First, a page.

Ambassador Delawie’s Remarks at the Panel Discussion on the Fight against Political Corruption in Kosovo, February 23, 2016

Thank you, Fisnik, and thank you to the Group for Legal and Political Studies.  I am very appreciative of the great work that GLPS has done on this project and proud that the Embassy has been a partner through a Democracy Commission grant.

I am also glad to have the opportunity to be a part of this esteemed panel.

Since this is my first public appearance this week, I want to start out by talking about the elephant in the room.  As you might have read over the weekend, there are some individuals in and around Kosovo—about 1,300 last time I looked—who have some strong feelings about me and my government’s positions here in Kosovo and who have supported a critical petition.  My first reaction is that I am happy to live in a country like Kosovo where free speech is guaranteed by the constitution, one where each person is entitled to express his or her own view.  And that includes the author and signers of the complaints about me.

My second reaction is that I make no apology for supporting democracy and non-violence in Kosovo.  I stand by my statements that there is no room in democracy for tear gas or other forms of violence to be used as political tools.  And I will continue to use my free speech rights to call out those who try to disrupt Kosovo’s democratic future.

Violence in the Assembly and the streets has hurt Kosovo in the world.  It prevents the Assembly from doing its business.  No debate can occur, and no legislation passed to address corruption and other important issues when the Assembly cannot meet.

My third reaction was one of puzzlement, since the petition said I did not care about corruption in Kosovo.  Anyone that has read my Embassy’s website, listened to my full-length interviews, or attended events at which I have spoken since – or before – my arrival knows that addressing corruption, along with other Rule of Law challenges, is the first of my top three priorities during my time here.

Just in case there is any confusion, I will take this opportunity to restate my position.  I believe corruption is a major problem for Kosovo.  It prevents political progress, scares away jobs and investment, and, most importantly, cripples the morale of citizens who feel helpless to bring positive change.  Corruption undermines the present and the future of Kosovo.

Initiatives that the U.S. Government supports like eProcurement and paperless processing of customs documents will eliminate important opportunities for corruption.  Improved oversight of public expenditures, greater access to public information, and better collaboration between police and prosecutors are making it easier to identify and punish corrupt individuals.  Every step helps.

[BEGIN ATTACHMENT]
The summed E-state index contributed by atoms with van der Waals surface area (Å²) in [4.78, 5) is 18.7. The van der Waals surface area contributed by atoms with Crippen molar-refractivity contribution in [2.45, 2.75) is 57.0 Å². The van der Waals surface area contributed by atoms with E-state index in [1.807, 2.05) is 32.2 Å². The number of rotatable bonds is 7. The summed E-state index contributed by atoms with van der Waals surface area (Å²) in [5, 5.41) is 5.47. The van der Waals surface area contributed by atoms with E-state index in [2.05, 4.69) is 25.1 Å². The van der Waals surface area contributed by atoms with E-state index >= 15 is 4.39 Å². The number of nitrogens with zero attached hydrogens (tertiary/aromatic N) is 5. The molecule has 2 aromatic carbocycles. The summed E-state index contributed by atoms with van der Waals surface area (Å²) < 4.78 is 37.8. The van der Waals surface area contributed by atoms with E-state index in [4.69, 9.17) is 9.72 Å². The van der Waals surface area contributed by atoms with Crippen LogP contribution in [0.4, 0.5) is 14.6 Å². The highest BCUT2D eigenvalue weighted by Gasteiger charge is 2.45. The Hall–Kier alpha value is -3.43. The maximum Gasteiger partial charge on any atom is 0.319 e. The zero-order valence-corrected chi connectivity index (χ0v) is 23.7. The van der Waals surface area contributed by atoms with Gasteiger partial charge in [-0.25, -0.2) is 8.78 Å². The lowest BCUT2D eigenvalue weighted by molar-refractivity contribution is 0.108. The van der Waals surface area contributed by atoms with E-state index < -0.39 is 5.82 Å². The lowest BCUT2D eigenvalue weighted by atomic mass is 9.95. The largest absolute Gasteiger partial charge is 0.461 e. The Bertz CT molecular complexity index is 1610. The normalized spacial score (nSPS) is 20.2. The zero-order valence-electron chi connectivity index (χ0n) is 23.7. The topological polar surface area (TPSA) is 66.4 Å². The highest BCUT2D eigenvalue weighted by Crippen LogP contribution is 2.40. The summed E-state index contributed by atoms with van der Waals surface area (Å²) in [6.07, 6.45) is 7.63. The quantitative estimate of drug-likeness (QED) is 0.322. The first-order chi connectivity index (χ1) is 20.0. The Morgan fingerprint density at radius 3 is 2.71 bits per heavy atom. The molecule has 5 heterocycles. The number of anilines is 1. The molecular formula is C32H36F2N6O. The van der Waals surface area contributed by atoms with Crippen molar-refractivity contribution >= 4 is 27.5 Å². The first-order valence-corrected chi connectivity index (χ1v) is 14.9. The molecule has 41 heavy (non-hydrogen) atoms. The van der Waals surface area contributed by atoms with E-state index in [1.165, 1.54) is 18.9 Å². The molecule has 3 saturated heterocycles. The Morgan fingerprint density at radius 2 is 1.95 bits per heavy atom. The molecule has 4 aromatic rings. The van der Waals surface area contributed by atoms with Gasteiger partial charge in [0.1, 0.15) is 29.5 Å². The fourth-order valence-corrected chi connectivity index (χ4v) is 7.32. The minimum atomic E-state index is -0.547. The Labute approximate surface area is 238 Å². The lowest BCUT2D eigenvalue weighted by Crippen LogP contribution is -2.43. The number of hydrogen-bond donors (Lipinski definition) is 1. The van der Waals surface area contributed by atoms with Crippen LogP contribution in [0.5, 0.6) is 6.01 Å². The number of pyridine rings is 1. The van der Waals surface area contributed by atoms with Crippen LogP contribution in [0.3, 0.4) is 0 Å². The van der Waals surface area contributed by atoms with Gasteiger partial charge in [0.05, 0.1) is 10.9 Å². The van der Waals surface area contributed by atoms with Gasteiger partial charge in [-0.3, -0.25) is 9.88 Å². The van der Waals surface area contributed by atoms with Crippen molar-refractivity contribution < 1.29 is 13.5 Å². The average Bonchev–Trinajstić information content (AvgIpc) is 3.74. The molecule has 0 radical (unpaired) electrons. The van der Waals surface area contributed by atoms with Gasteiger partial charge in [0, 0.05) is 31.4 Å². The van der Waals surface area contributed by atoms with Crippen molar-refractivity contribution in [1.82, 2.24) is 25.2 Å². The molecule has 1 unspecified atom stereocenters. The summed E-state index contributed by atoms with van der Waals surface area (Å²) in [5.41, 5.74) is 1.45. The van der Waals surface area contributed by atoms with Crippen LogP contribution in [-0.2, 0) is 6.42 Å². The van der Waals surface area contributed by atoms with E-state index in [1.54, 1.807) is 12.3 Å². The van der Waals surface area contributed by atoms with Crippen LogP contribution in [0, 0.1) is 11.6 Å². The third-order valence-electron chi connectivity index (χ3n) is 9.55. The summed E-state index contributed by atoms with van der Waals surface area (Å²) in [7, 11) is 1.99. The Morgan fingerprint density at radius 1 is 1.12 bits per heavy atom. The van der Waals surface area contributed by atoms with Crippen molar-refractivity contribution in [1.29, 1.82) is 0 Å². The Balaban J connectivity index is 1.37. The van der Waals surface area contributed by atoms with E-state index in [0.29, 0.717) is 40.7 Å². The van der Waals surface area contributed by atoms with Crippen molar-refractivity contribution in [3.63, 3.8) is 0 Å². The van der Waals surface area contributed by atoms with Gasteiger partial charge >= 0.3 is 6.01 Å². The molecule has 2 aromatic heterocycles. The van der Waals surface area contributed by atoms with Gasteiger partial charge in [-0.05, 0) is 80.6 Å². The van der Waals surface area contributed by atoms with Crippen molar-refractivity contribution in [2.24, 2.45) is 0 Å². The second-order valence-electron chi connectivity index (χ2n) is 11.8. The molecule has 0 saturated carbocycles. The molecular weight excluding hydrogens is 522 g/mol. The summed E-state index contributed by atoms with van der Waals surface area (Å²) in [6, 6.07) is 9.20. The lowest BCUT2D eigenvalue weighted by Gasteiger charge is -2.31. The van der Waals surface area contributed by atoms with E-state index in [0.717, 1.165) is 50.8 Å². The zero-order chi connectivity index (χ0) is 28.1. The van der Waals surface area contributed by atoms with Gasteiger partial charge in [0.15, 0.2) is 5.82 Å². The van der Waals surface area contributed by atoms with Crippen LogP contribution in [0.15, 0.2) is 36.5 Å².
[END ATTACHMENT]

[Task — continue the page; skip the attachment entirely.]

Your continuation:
But if we want to end corruption, we have dismantle it piece by piece—taking away the opportunities for corruption that some take advantage of and holding violators accountable.

Prosecutors and judges need to work hard to regain the public’s trust by pursuing corruption cases aggressively, and then securing convictions and sending violators to prison.

And if we truly want to stop corruption, the citizens of Kosovo have to say enough is enough.  They need to come forward to identify and report corrupt practices.  Those witnessing or suffering from corruption have a critical role in fighting it.  As this panel well knows, police and prosecutors need hard facts for indictments and convictions.  Corrupt officials cannot be held accountable by rumors or suspicion alone.

Citizens also need to hold politicians accountable during elections when their anti-corruption performance is inadequate.  And no official who has been indicted or convicted of corruption or the misuse of public office should be allowed to exercise that office until – and unless — cleared of the charges.

I’ve said before, there is no magic wand—fighting corruption requires lots of work in lots of different areas, as my colleagues here on the panel can attest.

But the more time I spend talking to people across Kosovo—especially to youth and young professionals—the more I become convinced that corruption is one of the greatest threats to the future of Kosovo.

Kosovo needs more projects like this one that provide tangible steps for the government and civil society to combat corruption.

We need more opportunities like this to share ideas, but we also have to turn those ideas into realities.

Thank you again, Fisnik.  Thank you to the panel, and I look forward to our discussion.